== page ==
INDIANAPOLIS – Gov. Mitch Daniels has built a national image as a persnickety fiscal manager with an eye for detail, but two massive accounting errors that have tilted Indiana’s books by more than half-a-billion dollars threaten to tarnish that reputation as the popular Republican prepares to leave office.
State officials announced Thursday that a programming error at the Indiana Department of Revenue led the state to mistakenly withhold $205 million that should have gone to county governments. It was similar to a programming mistake disclosed in December, when budget analysts discovered $320 million the state didn’t know it had.
John Eckart, the revenue department commissioner, weathered the first gaffe but not the second, and tendered his resignation this week, effective at the end of the current tax season, state budget director Adam Horst said Thursday at a news conference in which the most recent oversight was disclosed. Two of Eckart’s deputies also left the department.
The state is now searching for an outside auditor to review how the state misplaced $525 million, Horst said. He said he is also looking at new budget controls that would help the state identify problems before they fester for years at a time.
“We feel like it’s all you can do at this point, and you hope that over time that confidence is warranted,” Horst said when asked how he would win back the public’s trust.
Republican leaders in Indiana’s General Assembly requested a say in picking the auditor. Democrats, who called for an independent audit of the state’s budgeting operation after the first mistake was discovered, responded “we told you so” to Thursday’s news.
Daniels may have the most on the line as he winds toward the end of his eight-year run as governor and continues touring the nation as one of the Republicans lead budget experts.
Since Daniels announced last year he would not run for president, he is still mentioned in Republican circles as a possible pick for vice president, although he has adamantly stated the same family concerns that kept him out of the presidential race would keep him from joining a ticket. Daniels left on a private trip to Israel on Tuesday, the same day he found out about the problem. He would not be available to take any questions, spokeswoman Jane Jankowski said Thursday.
“We discovered a problem, took responsibility, acted immediately and fixed the problem,” Jankowski said Thursday. “The state is projecting a $1.85 billion surplus, largely because of additional cost savings by agencies and stronger than expected revenues. Indiana’s fiscal position is stronger than ever.”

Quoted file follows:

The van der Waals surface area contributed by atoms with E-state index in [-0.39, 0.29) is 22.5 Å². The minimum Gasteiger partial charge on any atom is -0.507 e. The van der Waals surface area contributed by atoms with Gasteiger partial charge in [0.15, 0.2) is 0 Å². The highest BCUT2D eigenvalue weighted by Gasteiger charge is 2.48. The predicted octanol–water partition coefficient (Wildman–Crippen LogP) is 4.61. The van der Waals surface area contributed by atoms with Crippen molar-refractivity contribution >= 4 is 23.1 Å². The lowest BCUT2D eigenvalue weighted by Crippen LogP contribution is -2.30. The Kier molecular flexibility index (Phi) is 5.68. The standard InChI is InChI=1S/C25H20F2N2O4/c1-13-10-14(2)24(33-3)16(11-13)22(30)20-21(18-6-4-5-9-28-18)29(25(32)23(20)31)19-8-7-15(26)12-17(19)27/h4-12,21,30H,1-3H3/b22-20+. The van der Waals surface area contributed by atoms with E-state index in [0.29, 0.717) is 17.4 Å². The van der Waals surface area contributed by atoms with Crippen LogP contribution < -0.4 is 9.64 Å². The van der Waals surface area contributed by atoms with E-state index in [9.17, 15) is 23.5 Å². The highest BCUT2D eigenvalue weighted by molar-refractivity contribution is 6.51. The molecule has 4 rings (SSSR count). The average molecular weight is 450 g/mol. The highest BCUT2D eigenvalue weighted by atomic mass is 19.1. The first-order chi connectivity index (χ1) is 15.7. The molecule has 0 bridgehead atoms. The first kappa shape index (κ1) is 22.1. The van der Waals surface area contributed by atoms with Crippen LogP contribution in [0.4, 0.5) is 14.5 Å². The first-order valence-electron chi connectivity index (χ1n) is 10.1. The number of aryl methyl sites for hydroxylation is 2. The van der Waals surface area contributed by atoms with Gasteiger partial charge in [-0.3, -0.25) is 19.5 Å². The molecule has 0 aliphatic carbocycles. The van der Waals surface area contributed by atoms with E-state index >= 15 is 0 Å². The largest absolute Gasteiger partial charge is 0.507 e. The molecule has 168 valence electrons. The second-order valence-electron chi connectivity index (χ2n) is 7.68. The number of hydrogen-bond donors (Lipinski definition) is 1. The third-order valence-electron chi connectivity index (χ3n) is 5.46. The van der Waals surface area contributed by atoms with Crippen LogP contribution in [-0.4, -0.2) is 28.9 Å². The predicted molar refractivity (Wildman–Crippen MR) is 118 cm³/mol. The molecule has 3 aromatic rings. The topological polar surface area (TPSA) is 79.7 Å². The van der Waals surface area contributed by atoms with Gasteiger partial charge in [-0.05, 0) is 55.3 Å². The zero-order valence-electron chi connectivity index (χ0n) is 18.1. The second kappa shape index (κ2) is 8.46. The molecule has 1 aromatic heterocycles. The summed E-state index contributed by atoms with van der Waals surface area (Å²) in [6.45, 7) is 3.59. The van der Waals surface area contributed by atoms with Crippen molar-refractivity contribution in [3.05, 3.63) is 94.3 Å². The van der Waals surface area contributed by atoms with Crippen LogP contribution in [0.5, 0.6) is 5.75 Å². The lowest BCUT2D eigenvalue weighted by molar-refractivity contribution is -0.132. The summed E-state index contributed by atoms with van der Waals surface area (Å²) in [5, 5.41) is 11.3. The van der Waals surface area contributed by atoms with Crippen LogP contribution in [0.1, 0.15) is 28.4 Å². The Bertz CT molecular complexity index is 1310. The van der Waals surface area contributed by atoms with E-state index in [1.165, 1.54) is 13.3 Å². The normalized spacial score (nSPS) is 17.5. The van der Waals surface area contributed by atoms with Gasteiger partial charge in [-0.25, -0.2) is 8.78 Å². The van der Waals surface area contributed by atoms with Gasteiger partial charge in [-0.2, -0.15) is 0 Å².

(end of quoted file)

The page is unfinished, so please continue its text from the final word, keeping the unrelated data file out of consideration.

The governor’s critics say he has skated on the national stage while bungling management of the state. Beyond the two tax errors, they point to the state’s legal battles with IBM over the privatization of welfare delivery and problems at the Department of Child Services.
“It’s gotten to the point that it’s incompetent,” House Democratic Minority Leader Patrick Bauer said Thursday. “That’s one bad legacy. I don’t know how he’s able to overcome that.”
Darrell West, vice president and director of Governance Studies at The Brookings Institution, said the latest gaffe could hurt Daniels’ image.
“Mitch Daniels has a reputation for running a tight ship so continuing problems in the administration of state government harm that image. It is hard to understand how millions of dollars weren’t distributed properly,” said West. “The governor has to deal effectively with these issues and make sure they don’t keep happening. Otherwise, people will reassess how they judge his stewardship.”
Horst said he told Gov. Mitch Daniels about the problem Tuesday and alerted legislative leaders about the problem Wednesday. Daniels left on a private trip to Israel Tuesday and was not immediately available for comment.
Indiana’s Legislative leaders, Republican House Speaker Brian Bosma and Republican Senate President Pro Tem David Long requested a say in who is selected for the audit and demanded that the findings be reported to the Assembly’s budget leaders. Democrats initially requested an independent audit of the Department of Revenue last year after the $320 million error was discovered, but were rebuffed by promises the administration would conduct its own review.